Monday, June 29, 2009


That word strikes fear in the heart of many a mom with a sensory child. Surprises and SPD do not go together, causing an entire meltdown which may not be resolved until the following day.

First, your family needs to know that surprises are a bad idea. If they insist, tell them you will not be able to attend the function unless you are informed in advance of exactly what will transpire. This may take a sacrifice on your part. It may ruffle feathers, and it may make you unpopular, but you are your child's first line of defense. So try to get the information ahead of time.

But that said, life is full of little surprises. Flat tires, relatives dropping in, new babies, swimming pools being closed for cleaning, a stop at McDonald's and chicken pox. All surprises, and not all happy ones. How do you avoid the 3 hour fit that ensues?

The thing that has helped us most is desensitizing my son. To do that is a daily conscious effort on our part. Start early. As a sensory parent, you are probably doing most of these things already, but if you are not, here are some tips.

1. Practice the same schedule on weekends as during the week for wake up time/bed-time/meal-time. Do not vary the diet from day to day. Don't feed junk food on the weekend and none during the week. Same same same. as much as possible.

2. Early to bed, early rise. Try to have afternoons to rest or free play at home. If there is going to be a surprise, if you have control over it, try to make it in the morning. I will speak on stress hormones later, but the stress hormones are more active in the a.m., so everyone is better able to cope with stress early in the day. by 3 p.m. they are too low for your child to handle anything out of the ordinary.

3. Decompression time each day. That means a quiet environment to play freely. Also outside active time each day.

4. Deep pressure. Deep pressure is your friend. Use weighted blankets, vests, or cover your child with heavy pillows and firmly press him. Pressure is calming to the propreception sense and your child needs it.

5. Brushing and joint compressions daily. I will blog about this technique soon.

6. Prepare before you leave the house on each thing that will happen today. Give him a list. Tell him that sometimes life throws things at us that we do not expect. Once every 3 times you go out to run errands, put the word "surprise" on the list. Then make the surprise-stop fun. A stop for a cookie, or a sonic drink. A toy store run where you get something small for them. If your child maintains their composure, praise them. If not, don't scold. Say "you must be very frustrated as that was not what you expected." Acknowledge their feelings but move on.

7. When life hands you a surprise that is NOT fun...flat tire, unexpected Dr. Visit. Be very matter of fact. If your child can read, take your child's' list and add the word "surprise" in. Hand it back to them and tell them that you know he doesn't like surprises, and tell him, you at times do not like surprises either. Give them a choice of what you might do when the crisis is over. (You must remain calm and non-effected by the event. the less you react, the better.)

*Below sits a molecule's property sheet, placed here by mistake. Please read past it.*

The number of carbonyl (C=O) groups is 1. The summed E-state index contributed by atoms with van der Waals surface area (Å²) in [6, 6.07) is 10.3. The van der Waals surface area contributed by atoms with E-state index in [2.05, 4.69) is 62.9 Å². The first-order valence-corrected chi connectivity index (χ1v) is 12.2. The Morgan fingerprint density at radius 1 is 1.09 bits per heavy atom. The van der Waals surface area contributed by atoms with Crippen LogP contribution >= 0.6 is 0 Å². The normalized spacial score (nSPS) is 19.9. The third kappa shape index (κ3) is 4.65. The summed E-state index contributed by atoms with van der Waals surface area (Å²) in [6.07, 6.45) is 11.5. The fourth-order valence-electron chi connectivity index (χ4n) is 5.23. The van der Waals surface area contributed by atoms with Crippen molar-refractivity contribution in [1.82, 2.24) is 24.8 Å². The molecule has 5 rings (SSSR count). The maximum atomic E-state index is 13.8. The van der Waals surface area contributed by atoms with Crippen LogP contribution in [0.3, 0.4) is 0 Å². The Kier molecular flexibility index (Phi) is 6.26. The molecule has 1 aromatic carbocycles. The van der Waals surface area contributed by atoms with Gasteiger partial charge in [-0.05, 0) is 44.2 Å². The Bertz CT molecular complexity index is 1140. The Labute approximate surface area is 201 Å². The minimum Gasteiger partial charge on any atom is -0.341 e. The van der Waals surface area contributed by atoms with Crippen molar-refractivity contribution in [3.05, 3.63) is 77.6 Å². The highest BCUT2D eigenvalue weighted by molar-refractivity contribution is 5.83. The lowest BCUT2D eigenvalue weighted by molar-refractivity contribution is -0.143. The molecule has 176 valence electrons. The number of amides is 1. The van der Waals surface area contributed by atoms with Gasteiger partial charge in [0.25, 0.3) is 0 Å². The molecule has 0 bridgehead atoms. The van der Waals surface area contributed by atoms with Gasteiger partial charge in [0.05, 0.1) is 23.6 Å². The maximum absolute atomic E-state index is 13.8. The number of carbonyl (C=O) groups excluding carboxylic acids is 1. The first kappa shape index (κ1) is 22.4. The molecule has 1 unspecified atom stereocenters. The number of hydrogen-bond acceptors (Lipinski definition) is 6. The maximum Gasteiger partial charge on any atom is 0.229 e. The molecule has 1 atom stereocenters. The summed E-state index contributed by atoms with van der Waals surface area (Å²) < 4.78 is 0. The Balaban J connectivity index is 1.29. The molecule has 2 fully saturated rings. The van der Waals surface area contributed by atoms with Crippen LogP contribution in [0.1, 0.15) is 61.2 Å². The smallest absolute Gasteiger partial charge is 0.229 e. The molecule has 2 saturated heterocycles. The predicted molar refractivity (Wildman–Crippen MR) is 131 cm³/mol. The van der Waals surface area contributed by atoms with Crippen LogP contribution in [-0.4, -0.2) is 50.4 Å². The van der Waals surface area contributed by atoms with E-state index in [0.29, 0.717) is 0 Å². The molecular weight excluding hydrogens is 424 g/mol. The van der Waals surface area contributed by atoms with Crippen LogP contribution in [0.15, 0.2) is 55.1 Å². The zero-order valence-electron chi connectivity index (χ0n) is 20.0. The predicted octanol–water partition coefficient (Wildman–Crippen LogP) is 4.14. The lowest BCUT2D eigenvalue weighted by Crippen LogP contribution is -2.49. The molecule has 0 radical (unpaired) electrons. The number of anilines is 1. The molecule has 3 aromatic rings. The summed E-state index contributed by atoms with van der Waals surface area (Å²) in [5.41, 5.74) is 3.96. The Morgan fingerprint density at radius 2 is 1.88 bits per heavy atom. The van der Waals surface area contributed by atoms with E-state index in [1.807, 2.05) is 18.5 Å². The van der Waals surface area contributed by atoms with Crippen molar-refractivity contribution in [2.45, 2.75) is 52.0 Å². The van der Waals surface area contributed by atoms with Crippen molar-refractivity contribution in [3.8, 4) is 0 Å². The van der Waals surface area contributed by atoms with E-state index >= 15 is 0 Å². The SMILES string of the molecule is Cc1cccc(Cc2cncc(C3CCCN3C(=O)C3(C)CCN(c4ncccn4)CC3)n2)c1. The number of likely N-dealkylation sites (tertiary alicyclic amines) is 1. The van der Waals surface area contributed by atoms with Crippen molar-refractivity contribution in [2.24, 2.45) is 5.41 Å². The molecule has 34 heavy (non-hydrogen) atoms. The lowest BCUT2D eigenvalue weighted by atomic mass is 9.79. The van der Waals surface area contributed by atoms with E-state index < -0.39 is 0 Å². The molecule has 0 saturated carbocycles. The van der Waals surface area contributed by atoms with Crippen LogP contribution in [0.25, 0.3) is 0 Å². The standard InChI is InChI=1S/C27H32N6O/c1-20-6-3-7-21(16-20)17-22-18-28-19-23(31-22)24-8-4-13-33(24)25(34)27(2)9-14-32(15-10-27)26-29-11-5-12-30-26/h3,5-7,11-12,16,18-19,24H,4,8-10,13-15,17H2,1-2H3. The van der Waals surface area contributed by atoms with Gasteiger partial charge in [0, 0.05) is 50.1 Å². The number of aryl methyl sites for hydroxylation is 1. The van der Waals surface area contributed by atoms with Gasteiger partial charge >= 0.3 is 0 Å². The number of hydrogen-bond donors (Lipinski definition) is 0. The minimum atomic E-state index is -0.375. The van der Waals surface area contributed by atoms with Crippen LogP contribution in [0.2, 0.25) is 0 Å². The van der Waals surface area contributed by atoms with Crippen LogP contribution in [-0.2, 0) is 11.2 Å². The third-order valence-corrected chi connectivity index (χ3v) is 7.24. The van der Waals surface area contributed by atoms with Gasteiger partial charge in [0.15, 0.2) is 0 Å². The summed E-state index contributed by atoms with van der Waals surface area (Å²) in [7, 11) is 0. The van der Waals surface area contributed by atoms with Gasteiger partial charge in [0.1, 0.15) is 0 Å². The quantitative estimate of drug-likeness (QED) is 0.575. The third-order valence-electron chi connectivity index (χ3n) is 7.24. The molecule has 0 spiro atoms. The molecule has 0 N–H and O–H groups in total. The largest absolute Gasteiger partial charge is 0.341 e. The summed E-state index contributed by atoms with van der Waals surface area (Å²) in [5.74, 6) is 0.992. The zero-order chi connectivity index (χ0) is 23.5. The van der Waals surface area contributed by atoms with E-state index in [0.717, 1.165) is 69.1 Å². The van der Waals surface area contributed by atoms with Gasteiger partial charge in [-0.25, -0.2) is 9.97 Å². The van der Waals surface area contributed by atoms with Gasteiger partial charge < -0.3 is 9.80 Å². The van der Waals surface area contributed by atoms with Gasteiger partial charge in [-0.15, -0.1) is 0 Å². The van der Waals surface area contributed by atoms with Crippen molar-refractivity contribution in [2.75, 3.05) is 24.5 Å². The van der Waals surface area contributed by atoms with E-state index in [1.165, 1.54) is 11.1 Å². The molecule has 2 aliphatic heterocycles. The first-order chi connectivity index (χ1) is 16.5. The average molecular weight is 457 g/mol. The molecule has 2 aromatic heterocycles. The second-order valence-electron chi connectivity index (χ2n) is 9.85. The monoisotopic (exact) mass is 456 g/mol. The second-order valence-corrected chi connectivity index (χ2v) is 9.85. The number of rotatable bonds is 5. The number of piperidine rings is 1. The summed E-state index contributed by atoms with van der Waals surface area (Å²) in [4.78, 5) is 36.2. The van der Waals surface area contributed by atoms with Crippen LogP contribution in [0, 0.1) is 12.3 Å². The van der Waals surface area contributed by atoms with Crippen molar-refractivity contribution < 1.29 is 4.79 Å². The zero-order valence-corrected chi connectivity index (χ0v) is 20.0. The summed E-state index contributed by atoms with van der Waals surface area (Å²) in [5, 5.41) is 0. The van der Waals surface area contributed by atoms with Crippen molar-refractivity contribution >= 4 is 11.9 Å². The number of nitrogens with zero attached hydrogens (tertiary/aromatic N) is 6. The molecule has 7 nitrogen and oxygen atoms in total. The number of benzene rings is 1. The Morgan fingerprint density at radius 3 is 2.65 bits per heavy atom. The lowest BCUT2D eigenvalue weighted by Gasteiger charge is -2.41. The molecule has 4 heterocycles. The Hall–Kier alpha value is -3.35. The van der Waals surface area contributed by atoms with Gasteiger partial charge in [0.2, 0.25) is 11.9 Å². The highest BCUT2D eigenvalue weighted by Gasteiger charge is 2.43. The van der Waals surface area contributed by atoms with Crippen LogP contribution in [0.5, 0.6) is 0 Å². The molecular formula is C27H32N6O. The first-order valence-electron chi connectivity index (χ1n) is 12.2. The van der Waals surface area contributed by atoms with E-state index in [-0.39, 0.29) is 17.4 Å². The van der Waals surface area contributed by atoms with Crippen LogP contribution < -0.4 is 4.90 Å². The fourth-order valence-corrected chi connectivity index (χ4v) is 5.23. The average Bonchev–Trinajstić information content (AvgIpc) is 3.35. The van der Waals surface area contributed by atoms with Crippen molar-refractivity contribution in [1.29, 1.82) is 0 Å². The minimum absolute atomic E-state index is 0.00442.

8. Pack a 'surprise' bag. Include a favorite stuffed animal, earplugs, a body-brush, a chewy tube or straw/gum, and fidget items. If there are things he loves, put those in the bag only to be pulled out when surprises happen.

Desensitize him first, and next make the child look forward to surprises as times when he is rewarded, praised or otherwise made more comfortable.

So many times parents of sensory kids must shield the child from situations which might trigger episodes of tantrums or nervousness. Remember that a child with SPD...every day living is a challenge which is almost too much to bear. The balance is so precarious that one proverbial straw breaks the camels' back. As the parent, you know when you have reached your limit, when one more thing sends you over the edge. Now imagine yourself as an SPD child, at that state all day, every day.

What we as parents must do is to make the child better able to deal with life. Life is literally full of surprises, good and bad. A child that is somewhat shielded from this can handle occasions that are unavoidable. A Spd child desensitized and in balance the rest of their day can better cope with the unexpected. An understanding parent can also create a sense of stability, and the child will know that no matter what life throws at him, he can compensate.


  1. Thank you...:)
    I might just send a link to this post-- on to my family-- That way they can read your words, and understand in a less emotional way...
    I can't wait to hear about brushing and joint compression, we did some of that but I never felt confident to continue without one on one supervison... and we have thought about a weighted vest or blanket... but never sure just how much weight... and if it should be used as a reward-- or time-out...
    My son is very black and white in his thinking, and so I have to be clear from the get-go what this is and what we are doing and why... Sometimes it takes time to convince him that I do have his best interests at heart!
    Thanks again...

  2. love the practical "surprise" idea. my daughter, at almost 7, has come a long way in handling the unexpected, but still always wants to know what's 'on the agenda' for the day, the errand run, etc. I hadn't figured out a way to gently add an unexpected stop, etc. - introducing surprises as sometimes good sounds like a great strategy!!


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